Trump on Kim Jong-un: Once a ‘Madman,’ Now a ‘Very Honorable’ Leader

WASHINGTON — Less than a 12 months in the past, President Trump was savaging Kim Jong-un, the North Korean chief, as a “madman” and assassin of his personal folks, branding him as “Little Rocket Man” for his nuclear testing exploits and poking enjoyable at his portly stature.

Early Thursday morning, a jubilant Mr. Trump described how Mr. Kim had been “excellent” to a few American prisoners he had agreed to launch from a jail in North Korea, and “nice” to free them so early — a “wonderful thing” that confirmed Mr. Kim’s need to finish his nation’s isolation. The feedback got here two weeks after Mr. Trump praised Mr. Kim as “very honorable” in discussions a few coming summit assembly.

The head-snapping rhetorical flip has accompanied a significant shift within the dynamic between the United States and North Korea as Mr. Trump and Mr. Kim put together for the unpredecented assembly subsequent month in Singapore. It additionally underscores the president’s black-and-white worldview — a stark formulation in which there’s good or evil, good friend or enemy, and never a lot in between — that has opened him to criticism that he has been too fast to embrace a brutal chief as a worthy negotiating associate.

“We’re starting off on a new footing,” Mr. Trump stated at Joint Base Andrews, in Maryland, the place he had organized for a showy middle-of-the-night arrival for the prisoners to be broadcast dwell on tv. He added, “There’s never been a relationship like this.”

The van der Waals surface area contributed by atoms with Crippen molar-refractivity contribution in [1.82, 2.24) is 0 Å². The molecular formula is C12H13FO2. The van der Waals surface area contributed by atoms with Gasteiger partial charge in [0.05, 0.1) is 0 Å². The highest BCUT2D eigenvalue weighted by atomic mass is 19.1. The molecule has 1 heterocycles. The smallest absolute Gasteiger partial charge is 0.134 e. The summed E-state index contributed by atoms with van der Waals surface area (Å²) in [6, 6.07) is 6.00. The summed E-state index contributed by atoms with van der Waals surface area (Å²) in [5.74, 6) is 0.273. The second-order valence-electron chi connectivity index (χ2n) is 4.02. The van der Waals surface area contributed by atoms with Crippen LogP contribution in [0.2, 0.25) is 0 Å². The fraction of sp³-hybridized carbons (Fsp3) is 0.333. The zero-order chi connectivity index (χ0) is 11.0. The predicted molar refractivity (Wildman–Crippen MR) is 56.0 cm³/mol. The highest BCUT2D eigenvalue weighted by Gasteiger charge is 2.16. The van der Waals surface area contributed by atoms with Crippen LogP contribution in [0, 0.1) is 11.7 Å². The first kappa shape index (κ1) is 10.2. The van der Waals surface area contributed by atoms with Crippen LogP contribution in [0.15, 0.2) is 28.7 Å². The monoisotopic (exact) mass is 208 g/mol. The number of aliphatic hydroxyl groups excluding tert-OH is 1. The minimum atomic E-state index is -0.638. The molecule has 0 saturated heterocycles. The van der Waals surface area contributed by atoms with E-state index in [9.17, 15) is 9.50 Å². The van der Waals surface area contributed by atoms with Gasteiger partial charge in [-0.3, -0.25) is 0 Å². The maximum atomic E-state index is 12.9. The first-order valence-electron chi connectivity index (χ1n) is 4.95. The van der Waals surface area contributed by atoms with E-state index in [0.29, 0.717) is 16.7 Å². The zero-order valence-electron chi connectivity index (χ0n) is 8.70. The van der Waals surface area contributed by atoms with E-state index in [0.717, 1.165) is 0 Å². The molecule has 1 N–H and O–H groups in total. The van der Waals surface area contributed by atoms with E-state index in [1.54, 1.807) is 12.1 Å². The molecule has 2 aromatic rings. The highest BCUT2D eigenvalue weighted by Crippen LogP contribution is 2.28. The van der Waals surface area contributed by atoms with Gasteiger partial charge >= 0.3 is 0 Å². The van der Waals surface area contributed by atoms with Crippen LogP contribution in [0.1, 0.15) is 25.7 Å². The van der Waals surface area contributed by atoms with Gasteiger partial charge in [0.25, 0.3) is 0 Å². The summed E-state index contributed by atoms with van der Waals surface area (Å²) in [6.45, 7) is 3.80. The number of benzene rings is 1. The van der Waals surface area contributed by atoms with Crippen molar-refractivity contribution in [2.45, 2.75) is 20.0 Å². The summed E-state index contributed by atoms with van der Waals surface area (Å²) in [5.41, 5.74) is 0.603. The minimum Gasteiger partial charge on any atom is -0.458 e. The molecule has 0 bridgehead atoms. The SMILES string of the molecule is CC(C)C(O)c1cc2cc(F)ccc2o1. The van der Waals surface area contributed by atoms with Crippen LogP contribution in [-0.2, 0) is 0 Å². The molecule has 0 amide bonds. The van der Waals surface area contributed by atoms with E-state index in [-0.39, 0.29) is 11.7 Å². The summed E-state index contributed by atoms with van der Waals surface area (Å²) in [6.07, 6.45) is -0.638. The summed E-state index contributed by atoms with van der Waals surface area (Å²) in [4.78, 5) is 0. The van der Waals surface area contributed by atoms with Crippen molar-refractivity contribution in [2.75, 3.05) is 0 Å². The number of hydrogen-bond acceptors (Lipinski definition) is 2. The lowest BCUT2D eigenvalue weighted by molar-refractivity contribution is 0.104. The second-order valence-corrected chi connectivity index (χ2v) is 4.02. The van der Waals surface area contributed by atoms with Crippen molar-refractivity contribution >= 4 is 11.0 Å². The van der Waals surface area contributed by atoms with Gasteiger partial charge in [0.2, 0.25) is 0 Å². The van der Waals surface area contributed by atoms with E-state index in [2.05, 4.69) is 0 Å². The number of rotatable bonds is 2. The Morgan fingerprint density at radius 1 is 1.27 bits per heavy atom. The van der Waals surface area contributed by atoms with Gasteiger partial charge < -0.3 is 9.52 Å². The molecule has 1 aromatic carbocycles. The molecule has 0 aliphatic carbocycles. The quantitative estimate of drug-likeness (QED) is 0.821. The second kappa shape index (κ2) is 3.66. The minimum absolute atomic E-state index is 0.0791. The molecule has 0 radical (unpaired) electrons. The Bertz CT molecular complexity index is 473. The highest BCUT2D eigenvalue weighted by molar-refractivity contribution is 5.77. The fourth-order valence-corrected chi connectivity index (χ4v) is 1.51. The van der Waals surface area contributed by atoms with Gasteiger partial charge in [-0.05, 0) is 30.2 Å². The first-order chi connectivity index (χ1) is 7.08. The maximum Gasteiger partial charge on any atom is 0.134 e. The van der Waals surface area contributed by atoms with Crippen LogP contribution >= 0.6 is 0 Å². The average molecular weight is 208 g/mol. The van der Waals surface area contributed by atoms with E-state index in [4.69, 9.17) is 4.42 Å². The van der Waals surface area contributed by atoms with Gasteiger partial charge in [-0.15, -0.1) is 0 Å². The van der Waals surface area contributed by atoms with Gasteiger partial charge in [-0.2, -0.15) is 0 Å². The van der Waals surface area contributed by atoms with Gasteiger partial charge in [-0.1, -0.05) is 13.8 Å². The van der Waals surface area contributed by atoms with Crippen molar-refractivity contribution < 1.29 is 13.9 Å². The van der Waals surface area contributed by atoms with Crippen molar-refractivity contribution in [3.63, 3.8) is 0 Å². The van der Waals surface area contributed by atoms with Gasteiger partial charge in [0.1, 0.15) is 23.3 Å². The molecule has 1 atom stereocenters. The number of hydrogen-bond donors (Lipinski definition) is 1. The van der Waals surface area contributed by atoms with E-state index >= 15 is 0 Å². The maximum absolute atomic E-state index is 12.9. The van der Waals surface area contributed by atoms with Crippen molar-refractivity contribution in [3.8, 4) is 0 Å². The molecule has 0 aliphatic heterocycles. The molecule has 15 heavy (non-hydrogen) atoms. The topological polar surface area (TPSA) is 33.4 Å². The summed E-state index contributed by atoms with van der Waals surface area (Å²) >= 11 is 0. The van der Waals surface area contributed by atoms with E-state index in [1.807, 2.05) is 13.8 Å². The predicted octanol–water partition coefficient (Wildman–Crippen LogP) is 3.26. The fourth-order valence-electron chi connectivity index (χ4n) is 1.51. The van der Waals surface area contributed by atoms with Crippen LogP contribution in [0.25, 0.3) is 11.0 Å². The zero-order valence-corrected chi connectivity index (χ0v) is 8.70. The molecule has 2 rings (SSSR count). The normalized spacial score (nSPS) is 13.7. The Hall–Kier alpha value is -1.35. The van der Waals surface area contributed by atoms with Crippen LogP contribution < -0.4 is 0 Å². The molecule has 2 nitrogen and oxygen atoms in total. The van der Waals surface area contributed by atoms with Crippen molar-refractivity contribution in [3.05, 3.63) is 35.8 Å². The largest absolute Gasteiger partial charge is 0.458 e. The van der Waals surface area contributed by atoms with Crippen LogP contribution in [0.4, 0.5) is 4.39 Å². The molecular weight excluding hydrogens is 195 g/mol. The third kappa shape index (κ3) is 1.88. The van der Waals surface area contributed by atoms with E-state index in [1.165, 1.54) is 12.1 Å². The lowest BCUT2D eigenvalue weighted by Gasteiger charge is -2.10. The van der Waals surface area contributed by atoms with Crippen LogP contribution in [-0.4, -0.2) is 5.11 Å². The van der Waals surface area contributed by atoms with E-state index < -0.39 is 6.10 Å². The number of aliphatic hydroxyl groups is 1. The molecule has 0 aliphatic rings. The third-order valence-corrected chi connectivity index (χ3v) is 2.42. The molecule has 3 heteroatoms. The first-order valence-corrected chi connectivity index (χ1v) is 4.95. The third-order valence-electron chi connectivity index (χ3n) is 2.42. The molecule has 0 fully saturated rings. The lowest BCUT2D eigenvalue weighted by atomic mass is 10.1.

Critics pounced on the remarks as proof that the president was within the strategy of being duped and outplayed by Mr. Kim.

“We can’t be fooled into giving the North Korean regime credit for returning Americans that never should have been detained in the first place,” stated Senator Chuck Schumer of New York, the Democratic chief. “It is so troubling to hear President Trump say that Kim Jong-un treated the Americans excellently.”

Over-the-top messaging, each optimistic and destructive, is nothing new for Mr. Trump, whose 1987 guide “The Art of the Deal” argued that “bravado” was essential to salesmanship.

“People want to believe that something is the biggest and the greatest and the most spectacular,” the guide says. “I call it truthful hyperbole.”

As president, Mr. Trump has married that type with a distinctly private strategy to international coverage, through which he seems to have utmost confidence in his skill to win over his counterparts all over the world with flattery, exhibits of respect and performs to ego — all issues that he relishes himself.

White House officers stated this week that Mr. Trump had made it clear that he was unwilling to supply any concessions or negotiate for the discharge of the prisoners, and expressed confidence that Mr. Kim would respect that place and do the precise factor anyway.

“It’s not unusual in diplomacy for people to be yelling at each other in one moment and singing kumbaya in the next, but what makes this so dramatic is that the president went further in both directions than others have,” stated Peter D. Feaver, a political scientist at Duke University who was a nationwide safety official below George W. Bush. “I think that’s a reflection of his belief that we have to break the standard playbook here — we’ve tried everything else with North Korea and it hasn’t worked, so why not try something different?”